Issued to those who arrived between January 1, 1840 and January 1, 1842. The amounts issued were the same as for third class headrights, plus the requirement of cultivation of 10 acres.

Pre-emption Grant

Similar to the headright grants, pre-emption grants were made after statehood. From 1845 to 1854 homesteaders could claim 320 acres. From 1854 to 1856, and 1866 to 1898, up to 160 acres could be claimed. Homesteaders were required to live on the land for three years and make improvements (such as building a barn) in order to qualify for a pre-emption grant of 160 acres.

 

Data from Land Records:


William F Bowen

First Arrived in Texas:

Class of Grant: 2 ( Issued to those who arrived between March 2, 1836 and October 1, 1837. Heads of families received 1,280 acres, while single men received 640 acres.)

Amount of Land: 640 acres

Date Conditional Certificate Issued: 2 Feb 1838

Conditional Certificate Issued in: Liberty County

Date Unconditional Certificate Issued: 2 Aug 1841

Unconditional Certificate Issued in: Liberty N. Dist. County


William H Bowen

First Arrived in Texas: Post 1 Oct 1837

Class of Grant: 3 ( Issued to those who arrived between October 1, 1837 and January 1, 1840. Heads of families received 640 acres, while single men received 320 acres.)

Amount of Land: 640 acres

Date Conditional Certificate Issued: 28 Oct 1839

Conditional Certificate Issued in: Montgomery County

Date Unconditional Certificate Issued:

Unconditional Certificate Issued in:

Comments: Head of family


Adam R Bowen

First Arrived in Texas:

Class of Grant: 3 ( Issued to those who arrived between October 1, 1837 and January 1, 1840. Heads of families received 640 acres, while single men received 320 acres.)

Amount of Land: 320 acres

Date Conditional Certificate Issued: 28 May1 839

Conditional Certificate Issued in: Montgomery County

Date Unconditional Certificate Issued: 17Nov1851

Unconditional Certificate Issued in: Walker County


Cordelia Bowen

First Arrived in Texas: Jul1837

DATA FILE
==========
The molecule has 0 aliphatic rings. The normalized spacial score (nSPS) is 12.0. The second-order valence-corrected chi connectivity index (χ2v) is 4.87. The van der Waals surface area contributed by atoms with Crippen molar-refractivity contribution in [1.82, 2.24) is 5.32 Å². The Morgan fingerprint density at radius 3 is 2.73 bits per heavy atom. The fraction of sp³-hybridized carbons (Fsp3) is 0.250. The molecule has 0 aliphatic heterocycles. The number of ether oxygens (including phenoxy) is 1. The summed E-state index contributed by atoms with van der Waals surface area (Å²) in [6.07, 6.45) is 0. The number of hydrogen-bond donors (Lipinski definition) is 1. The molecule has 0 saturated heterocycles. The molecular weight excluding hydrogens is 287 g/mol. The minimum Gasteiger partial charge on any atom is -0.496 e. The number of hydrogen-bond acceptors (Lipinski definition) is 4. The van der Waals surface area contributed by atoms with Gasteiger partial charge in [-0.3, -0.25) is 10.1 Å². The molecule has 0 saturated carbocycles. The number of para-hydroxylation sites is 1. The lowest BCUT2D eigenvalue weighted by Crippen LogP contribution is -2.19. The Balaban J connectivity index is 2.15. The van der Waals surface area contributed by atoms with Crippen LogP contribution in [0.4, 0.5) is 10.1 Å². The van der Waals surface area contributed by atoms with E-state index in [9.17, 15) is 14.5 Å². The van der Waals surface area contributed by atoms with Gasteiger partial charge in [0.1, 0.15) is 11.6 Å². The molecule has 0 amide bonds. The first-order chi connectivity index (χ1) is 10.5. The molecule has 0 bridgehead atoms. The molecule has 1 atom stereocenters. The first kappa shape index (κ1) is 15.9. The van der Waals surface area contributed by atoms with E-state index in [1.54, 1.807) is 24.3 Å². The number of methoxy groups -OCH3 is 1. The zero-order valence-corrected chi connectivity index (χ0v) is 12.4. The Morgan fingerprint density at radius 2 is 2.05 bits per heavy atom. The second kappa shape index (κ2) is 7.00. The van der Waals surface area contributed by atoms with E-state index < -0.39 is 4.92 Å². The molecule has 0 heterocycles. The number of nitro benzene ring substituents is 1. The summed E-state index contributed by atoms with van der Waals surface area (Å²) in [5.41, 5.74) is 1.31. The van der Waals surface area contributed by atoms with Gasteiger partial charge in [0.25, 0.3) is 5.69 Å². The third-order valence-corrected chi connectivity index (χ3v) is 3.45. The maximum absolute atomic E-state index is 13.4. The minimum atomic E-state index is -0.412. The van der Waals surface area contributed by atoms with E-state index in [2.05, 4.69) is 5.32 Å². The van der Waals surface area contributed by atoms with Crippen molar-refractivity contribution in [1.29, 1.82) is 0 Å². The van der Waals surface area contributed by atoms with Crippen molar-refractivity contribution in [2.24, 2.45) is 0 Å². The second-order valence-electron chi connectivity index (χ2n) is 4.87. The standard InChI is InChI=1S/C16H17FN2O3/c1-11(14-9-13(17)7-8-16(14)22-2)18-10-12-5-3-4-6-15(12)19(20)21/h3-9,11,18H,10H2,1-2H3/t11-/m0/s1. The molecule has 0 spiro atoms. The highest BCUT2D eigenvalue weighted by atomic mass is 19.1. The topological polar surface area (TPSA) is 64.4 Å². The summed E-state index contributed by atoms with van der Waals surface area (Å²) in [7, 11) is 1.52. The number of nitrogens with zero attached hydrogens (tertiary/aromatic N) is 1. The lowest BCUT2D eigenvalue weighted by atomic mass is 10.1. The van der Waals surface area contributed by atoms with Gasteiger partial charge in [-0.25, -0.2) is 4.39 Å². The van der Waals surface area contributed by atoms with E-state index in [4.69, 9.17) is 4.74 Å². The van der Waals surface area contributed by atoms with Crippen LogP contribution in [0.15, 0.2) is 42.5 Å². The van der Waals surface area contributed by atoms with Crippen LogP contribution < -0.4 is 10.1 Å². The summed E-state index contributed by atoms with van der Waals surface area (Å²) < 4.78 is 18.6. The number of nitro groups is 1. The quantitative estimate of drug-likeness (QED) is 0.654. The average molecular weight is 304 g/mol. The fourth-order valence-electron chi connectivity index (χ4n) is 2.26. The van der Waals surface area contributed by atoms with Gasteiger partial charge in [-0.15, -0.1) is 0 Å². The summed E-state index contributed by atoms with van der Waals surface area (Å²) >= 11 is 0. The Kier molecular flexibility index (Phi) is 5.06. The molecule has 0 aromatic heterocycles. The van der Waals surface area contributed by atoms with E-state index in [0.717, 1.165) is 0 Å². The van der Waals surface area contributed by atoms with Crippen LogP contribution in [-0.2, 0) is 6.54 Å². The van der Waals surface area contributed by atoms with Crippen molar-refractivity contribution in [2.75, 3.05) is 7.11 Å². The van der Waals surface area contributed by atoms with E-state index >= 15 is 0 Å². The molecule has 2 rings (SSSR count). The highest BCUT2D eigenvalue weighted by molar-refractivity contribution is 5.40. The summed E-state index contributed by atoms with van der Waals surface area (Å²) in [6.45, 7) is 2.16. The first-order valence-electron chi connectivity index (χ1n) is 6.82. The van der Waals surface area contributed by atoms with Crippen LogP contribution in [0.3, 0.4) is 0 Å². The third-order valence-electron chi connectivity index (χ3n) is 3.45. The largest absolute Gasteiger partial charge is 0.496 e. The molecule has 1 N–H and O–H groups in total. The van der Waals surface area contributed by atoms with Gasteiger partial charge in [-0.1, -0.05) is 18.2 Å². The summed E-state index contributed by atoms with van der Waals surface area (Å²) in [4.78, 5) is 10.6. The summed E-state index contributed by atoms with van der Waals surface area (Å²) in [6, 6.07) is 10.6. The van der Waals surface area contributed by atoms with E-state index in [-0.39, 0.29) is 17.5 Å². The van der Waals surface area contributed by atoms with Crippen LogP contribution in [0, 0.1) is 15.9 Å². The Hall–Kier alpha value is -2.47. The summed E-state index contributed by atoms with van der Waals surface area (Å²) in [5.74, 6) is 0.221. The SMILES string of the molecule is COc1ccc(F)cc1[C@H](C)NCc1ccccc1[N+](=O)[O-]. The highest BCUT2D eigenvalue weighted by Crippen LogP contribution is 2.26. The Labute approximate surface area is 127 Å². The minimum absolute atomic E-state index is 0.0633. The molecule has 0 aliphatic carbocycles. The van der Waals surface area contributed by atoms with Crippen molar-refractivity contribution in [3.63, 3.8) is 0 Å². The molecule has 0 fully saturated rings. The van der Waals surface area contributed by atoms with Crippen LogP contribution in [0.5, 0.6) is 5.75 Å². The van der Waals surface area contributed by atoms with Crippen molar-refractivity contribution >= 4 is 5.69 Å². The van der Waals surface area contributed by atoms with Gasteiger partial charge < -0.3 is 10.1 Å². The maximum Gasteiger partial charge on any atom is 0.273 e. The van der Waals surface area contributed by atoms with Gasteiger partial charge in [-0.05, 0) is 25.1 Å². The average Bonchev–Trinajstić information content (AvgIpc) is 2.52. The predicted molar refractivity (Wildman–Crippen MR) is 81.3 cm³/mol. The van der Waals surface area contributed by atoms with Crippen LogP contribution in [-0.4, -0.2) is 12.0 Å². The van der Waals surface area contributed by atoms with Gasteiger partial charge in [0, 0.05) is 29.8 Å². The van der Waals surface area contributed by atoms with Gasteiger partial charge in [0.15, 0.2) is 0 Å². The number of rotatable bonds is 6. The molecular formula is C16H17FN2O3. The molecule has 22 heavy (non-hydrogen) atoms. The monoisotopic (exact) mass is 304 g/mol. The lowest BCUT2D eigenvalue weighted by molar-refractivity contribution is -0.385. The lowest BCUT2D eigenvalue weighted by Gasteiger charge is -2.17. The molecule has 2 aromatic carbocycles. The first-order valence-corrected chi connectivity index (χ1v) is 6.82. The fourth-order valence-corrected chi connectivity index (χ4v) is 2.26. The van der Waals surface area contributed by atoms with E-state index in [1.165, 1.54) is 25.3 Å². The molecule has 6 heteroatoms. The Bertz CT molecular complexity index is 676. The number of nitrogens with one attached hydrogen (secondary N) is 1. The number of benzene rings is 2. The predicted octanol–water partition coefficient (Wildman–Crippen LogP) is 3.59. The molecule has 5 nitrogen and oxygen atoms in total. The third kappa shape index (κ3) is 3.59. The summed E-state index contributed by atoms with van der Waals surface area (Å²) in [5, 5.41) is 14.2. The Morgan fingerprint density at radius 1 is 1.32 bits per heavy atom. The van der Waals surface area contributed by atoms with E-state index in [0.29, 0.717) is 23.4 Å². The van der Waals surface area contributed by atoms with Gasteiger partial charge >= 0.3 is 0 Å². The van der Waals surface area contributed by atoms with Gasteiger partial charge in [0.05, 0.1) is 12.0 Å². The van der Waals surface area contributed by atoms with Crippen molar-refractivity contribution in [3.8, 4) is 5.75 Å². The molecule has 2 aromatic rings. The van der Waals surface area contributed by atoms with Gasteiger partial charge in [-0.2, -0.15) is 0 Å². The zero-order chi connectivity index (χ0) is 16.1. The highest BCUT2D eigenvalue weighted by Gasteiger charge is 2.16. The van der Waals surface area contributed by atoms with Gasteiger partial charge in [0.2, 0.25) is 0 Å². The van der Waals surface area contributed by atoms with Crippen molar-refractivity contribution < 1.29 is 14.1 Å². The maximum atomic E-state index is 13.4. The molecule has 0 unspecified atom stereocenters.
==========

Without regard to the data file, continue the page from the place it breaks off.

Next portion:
Class of Grant: 2 ( Issued to those who arrived between March 2, 1836 and October 1, 1837. Heads of families received 1,280 acres, while single men received 640 acres.)

Amount of Land: 1280 acres

Date Conditional Certificate Issued:

Conditional Certificate Issued in:

Date Unconditional Certificate Issued: Jan 1846

Unconditional Certificate Issued in: Galveston County


John H Bowen

First Arrived in Texas: Nov1 839

Class of Grant: 3 ( Issued to those who arrived between October 1, 1837 and January 1, 1840. Heads of families received 640 acres, while single men received 320 acres.)

Amount of Land: 320 acres

Date Conditional Certificate Issued: 5 Dec 1839

Conditional Certificate Issued in: Nacogdoches County

Date Unconditional Certificate Issued:

Unconditional Certificate Issued in:


Smith Bowen

First Arrived in Texas: Aug1840

Class of Grant: 3 ( Issued to those who arrived between October 1, 1837 and January 1, 1840. Heads of families received 640 acres, while single men received 320 acres.)

Amount of Land: 320 acres

Date Conditional Certificate Issued:

Conditional Certificate Issued in:

Date Unconditional Certificate Issued: 26 Mar 1844

Unconditional Certificate Issued in: Jackson County

Note : from Jackson county records
Shows a Bowen on 1834-36 census : San Augustine district.

Jackson County records show this Land grant ( no date)
SYLVESTER BOWEN
LGE SYLVESTER BOWEN 1-16-8


Also see Texas Republic claims

Reference

http://www2.tsl.state.tx.us/trail/RepublicSearch.jsp

http://www.lsjunction.com/

http://www.glo.state.tx.us/archives/

1860 Texas